100 Million Australian Records and Counting

If you’re looking for Australian records online, you need to check out Findmypast.

While you still won’t find everything on their website, their Australian collection does have over 100 million records already, and this figure continues to grow with millions more added nearly every month.

Here’s a compilation of their Australian additions from the past couple of months.

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Australian Electoral Rolls (over 1 million new records)
Over 1 million new records have been added to their collection of Australian Electoral Rolls. The new additions cover Queensland and Tasmania and will allow you to discover where your ancestor lived and whether they were eligible to vote.

Note: FMP have also made vast improvements to their Australian Electoral Rolls search. Previously the Rolls existed as simple PDF searches that could only be accessed separately, state by state. They have now fully transcribed these collections and placed them into one central collection. This makes searching for your Australian ancestors easier than ever before as you can now search across all 12.6 million of these valuable census substitutes at once. The entire collection covers New South Wales, Queensland, South Australia, Tasmania, the Northern Territory and Western Australia and spans the years 1860 to 1959.

Queensland Custom House Shipping 1852-1885 Passengers and Crew (over 107,000 records)
Search over 107,000 records kept by the Collector of Customs (Brisbane) to discover the names of the passengers and crew of 485 inward voyages between 1852 to 1885. These transcripts list information from taken from original documents held by the National Archives of Australia and will allow you to discover your ancestor’s age, nationality, occupation, date & port of arrival, date & port of departure and the name of the ship they sailed on.

Victorian Births 1837-1917  (added 104,000 new records)
Findmypast have recently added another 104,170 records to their Victorian Births collection, taking the total of these records to almost 2 million (1,905,370) now. Discover: Birth place, birth year, registration number, parents’ names, birth year, birth place, marriage details & previous children

Victoria Petty Sessions 1854-1985 (over 3 million records)
Over 3 million Victoria Petty Sessions records have recently been released in association with Public Records Office Victoria. This fascinating collection includes both transcripts and scanned colour images of original court registers that will allow you to discover whether any of your Australian ancestors had a brush with the law.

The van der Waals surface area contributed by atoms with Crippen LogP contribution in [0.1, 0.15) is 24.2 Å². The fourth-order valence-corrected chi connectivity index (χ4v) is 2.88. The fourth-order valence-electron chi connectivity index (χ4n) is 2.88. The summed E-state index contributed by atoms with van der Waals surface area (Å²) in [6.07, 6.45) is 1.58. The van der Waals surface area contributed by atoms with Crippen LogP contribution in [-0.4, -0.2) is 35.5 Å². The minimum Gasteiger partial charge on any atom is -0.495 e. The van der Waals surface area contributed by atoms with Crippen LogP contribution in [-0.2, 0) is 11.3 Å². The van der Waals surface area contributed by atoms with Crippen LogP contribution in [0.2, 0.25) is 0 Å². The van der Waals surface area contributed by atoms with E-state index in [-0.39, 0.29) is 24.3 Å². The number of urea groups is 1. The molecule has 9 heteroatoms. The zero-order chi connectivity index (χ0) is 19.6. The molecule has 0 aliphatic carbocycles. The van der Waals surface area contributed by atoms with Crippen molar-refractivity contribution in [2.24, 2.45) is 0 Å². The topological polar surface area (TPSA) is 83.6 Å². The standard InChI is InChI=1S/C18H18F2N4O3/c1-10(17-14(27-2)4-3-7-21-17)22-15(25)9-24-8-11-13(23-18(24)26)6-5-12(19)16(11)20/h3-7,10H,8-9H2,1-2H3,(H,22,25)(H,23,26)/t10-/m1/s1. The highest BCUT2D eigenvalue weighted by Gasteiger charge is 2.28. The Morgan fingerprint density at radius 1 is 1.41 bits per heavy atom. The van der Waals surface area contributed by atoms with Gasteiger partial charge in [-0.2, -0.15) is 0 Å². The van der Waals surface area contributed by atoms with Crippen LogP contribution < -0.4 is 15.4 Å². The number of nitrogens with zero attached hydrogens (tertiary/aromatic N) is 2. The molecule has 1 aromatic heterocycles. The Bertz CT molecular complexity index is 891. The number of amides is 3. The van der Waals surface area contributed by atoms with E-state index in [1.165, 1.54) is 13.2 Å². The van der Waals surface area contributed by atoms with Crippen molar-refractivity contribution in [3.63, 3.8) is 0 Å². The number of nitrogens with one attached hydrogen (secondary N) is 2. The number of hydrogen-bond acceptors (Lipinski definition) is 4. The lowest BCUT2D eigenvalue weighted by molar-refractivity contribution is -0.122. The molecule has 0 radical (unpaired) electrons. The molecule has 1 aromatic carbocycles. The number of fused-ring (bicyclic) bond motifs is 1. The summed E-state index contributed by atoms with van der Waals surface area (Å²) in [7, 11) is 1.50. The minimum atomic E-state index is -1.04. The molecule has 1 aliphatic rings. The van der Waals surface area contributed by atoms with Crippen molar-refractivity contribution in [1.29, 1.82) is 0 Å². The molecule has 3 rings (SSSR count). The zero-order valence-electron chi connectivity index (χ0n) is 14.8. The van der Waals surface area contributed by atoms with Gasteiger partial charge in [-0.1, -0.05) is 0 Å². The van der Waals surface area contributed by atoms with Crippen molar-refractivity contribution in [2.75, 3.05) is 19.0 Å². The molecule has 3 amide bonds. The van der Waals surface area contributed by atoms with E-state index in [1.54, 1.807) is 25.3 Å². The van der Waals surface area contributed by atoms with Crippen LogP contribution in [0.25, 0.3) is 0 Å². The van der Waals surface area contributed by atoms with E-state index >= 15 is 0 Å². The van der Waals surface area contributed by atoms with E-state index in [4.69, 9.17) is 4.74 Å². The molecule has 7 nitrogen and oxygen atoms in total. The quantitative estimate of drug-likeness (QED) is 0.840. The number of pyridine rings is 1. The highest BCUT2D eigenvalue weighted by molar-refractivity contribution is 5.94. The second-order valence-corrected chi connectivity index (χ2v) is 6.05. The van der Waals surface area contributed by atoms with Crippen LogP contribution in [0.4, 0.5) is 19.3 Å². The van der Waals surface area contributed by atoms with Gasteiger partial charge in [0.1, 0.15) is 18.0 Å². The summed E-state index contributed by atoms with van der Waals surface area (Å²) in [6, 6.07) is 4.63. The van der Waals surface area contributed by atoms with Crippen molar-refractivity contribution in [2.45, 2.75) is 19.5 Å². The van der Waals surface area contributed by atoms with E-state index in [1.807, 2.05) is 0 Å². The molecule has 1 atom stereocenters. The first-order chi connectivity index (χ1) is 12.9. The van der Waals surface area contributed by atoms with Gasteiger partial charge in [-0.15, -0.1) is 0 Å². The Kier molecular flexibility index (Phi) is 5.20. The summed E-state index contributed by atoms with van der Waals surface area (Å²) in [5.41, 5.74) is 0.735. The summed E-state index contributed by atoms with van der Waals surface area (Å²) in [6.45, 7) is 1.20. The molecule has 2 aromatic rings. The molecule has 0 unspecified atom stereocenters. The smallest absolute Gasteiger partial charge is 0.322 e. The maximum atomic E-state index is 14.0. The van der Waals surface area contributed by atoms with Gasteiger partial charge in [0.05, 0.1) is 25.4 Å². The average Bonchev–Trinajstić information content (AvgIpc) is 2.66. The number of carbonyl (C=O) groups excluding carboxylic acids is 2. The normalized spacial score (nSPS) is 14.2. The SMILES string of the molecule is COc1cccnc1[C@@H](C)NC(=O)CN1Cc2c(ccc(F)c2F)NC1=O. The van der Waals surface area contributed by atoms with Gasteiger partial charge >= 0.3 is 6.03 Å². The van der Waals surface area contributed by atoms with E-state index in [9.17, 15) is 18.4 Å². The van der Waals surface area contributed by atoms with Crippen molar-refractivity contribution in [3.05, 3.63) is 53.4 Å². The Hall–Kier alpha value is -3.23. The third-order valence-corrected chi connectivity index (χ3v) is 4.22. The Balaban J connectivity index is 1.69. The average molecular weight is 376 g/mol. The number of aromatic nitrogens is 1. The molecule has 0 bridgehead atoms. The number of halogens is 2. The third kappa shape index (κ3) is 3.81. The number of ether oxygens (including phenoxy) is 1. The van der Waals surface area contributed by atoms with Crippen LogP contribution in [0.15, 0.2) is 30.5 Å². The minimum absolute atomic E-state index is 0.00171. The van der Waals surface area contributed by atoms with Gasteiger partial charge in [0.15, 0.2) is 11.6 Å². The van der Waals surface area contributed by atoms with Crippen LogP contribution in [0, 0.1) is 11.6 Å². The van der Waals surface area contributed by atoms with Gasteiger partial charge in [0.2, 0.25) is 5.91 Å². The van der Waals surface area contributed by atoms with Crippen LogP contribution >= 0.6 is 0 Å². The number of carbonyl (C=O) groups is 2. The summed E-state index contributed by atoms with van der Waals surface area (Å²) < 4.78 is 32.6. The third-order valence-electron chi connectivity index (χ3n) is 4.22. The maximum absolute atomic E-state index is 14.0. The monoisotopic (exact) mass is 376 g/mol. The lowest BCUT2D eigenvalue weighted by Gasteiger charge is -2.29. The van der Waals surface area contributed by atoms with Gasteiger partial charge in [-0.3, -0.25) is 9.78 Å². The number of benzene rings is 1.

Covering both civil and minor criminal cases, the Court of Petty Sessions’ brief was wide, making these records a powerful resource for those with Australian ancestors. Your ancestors may appear as a witness, defendant, complainant or even as a Justice of the Peace. Cases ranged from merchants who had not paid duty on their goods, to workers suing for unpaid wages. Debts were collected and disputes settled. Public drunkenness was a common offence, as was assault and general rowdiness.

These cases, brought before a magistrate, would usually not involve a jury and complaints regarding money were originally limited to sums not exceeding £20. Today, the Magistrates’ Court addresses issues that would have been brought before the Court of Petty Sessions. Dating back to colonial days, the Court first convened in 1838 in Melbourne. Over time, additional courts were established throughout Victoria and by 1880 there were 235 Petty Sessions in operation across the state.

The registers available in this collection cover the years between 1854 and 1985. Transcripts will list the event date, your ancestor’s role (whether plaintiff, defendant, etc.), cause or reason for the case, the court it was held at, the date and brief description. Images may provide additional details such as how they brought before the court (arrest on view, warrant, or summons), notes on any fees, the court’s decision, a memo of conviction, or order and any additional remarks.

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Please note, the indexes of the records listed above are available to view for free on any Findmypast website, but to view the actual records you will need to have a Findmypast Australia or a Findmypast World subscription.

 

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